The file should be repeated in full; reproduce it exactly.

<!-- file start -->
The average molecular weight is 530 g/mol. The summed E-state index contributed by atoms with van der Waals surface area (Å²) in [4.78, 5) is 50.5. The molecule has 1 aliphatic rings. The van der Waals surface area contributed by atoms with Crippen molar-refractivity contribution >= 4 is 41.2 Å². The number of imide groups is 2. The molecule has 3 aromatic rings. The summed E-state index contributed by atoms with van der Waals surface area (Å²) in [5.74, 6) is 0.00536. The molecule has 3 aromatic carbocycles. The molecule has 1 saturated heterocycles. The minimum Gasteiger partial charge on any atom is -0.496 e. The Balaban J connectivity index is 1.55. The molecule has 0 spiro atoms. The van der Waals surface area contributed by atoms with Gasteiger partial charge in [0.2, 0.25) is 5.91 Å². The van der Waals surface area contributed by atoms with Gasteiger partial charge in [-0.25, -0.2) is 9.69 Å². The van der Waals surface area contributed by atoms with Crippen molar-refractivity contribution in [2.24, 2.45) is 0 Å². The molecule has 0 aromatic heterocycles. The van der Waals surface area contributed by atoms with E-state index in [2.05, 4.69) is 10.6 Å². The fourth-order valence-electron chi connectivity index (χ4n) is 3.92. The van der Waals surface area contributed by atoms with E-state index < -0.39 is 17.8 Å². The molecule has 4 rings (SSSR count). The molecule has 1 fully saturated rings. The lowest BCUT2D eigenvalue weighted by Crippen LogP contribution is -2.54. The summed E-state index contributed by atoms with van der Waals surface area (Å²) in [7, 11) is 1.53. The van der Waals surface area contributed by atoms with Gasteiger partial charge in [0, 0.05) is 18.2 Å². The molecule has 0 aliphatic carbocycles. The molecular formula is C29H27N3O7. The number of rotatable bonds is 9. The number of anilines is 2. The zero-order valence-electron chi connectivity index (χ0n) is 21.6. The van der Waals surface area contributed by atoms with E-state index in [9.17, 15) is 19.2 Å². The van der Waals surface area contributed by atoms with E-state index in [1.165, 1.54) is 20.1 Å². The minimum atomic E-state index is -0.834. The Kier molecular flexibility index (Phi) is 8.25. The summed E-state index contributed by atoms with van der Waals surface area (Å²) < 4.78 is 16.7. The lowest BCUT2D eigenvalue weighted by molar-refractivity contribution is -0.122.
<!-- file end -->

The average molecular weight is 530 g/mol. The summed E-state index contributed by atoms with van der Waals surface area (Å²) in [4.78, 5) is 50.5. The molecule has 1 aliphatic rings. The van der Waals surface area contributed by atoms with Crippen molar-refractivity contribution >= 4 is 41.2 Å². The number of imide groups is 2. The molecule has 3 aromatic rings. The summed E-state index contributed by atoms with van der Waals surface area (Å²) in [5.74, 6) is 0.00536. The molecule has 3 aromatic carbocycles. The molecule has 1 saturated heterocycles. The minimum Gasteiger partial charge on any atom is -0.496 e. The Balaban J connectivity index is 1.55. The molecule has 0 spiro atoms. The van der Waals surface area contributed by atoms with Gasteiger partial charge in [0.2, 0.25) is 5.91 Å². The van der Waals surface area contributed by atoms with Gasteiger partial charge in [-0.25, -0.2) is 9.69 Å². The van der Waals surface area contributed by atoms with Crippen molar-refractivity contribution in [2.24, 2.45) is 0 Å². The molecule has 0 aromatic heterocycles. The van der Waals surface area contributed by atoms with E-state index in [2.05, 4.69) is 10.6 Å². The fourth-order valence-electron chi connectivity index (χ4n) is 3.92. The van der Waals surface area contributed by atoms with E-state index < -0.39 is 17.8 Å². The molecule has 4 rings (SSSR count). The molecule has 1 fully saturated rings. The lowest BCUT2D eigenvalue weighted by Crippen LogP contribution is -2.54. The summed E-state index contributed by atoms with van der Waals surface area (Å²) in [7, 11) is 1.53. The van der Waals surface area contributed by atoms with Gasteiger partial charge in [0, 0.05) is 18.2 Å². The molecule has 0 aliphatic carbocycles. The molecular formula is C29H27N3O7. The number of rotatable bonds is 9. The number of anilines is 2. The zero-order valence-electron chi connectivity index (χ0n) is 21.6. The van der Waals surface area contributed by atoms with E-state index in [9.17, 15) is 19.2 Å². The van der Waals surface area contributed by atoms with E-state index in [1.165, 1.54) is 20.1 Å². The minimum atomic E-state index is -0.834. The Kier molecular flexibility index (Phi) is 8.25. The summed E-state index contributed by atoms with van der Waals surface area (Å²) < 4.78 is 16.7. The lowest BCUT2D eigenvalue weighted by molar-refractivity contribution is -0.122.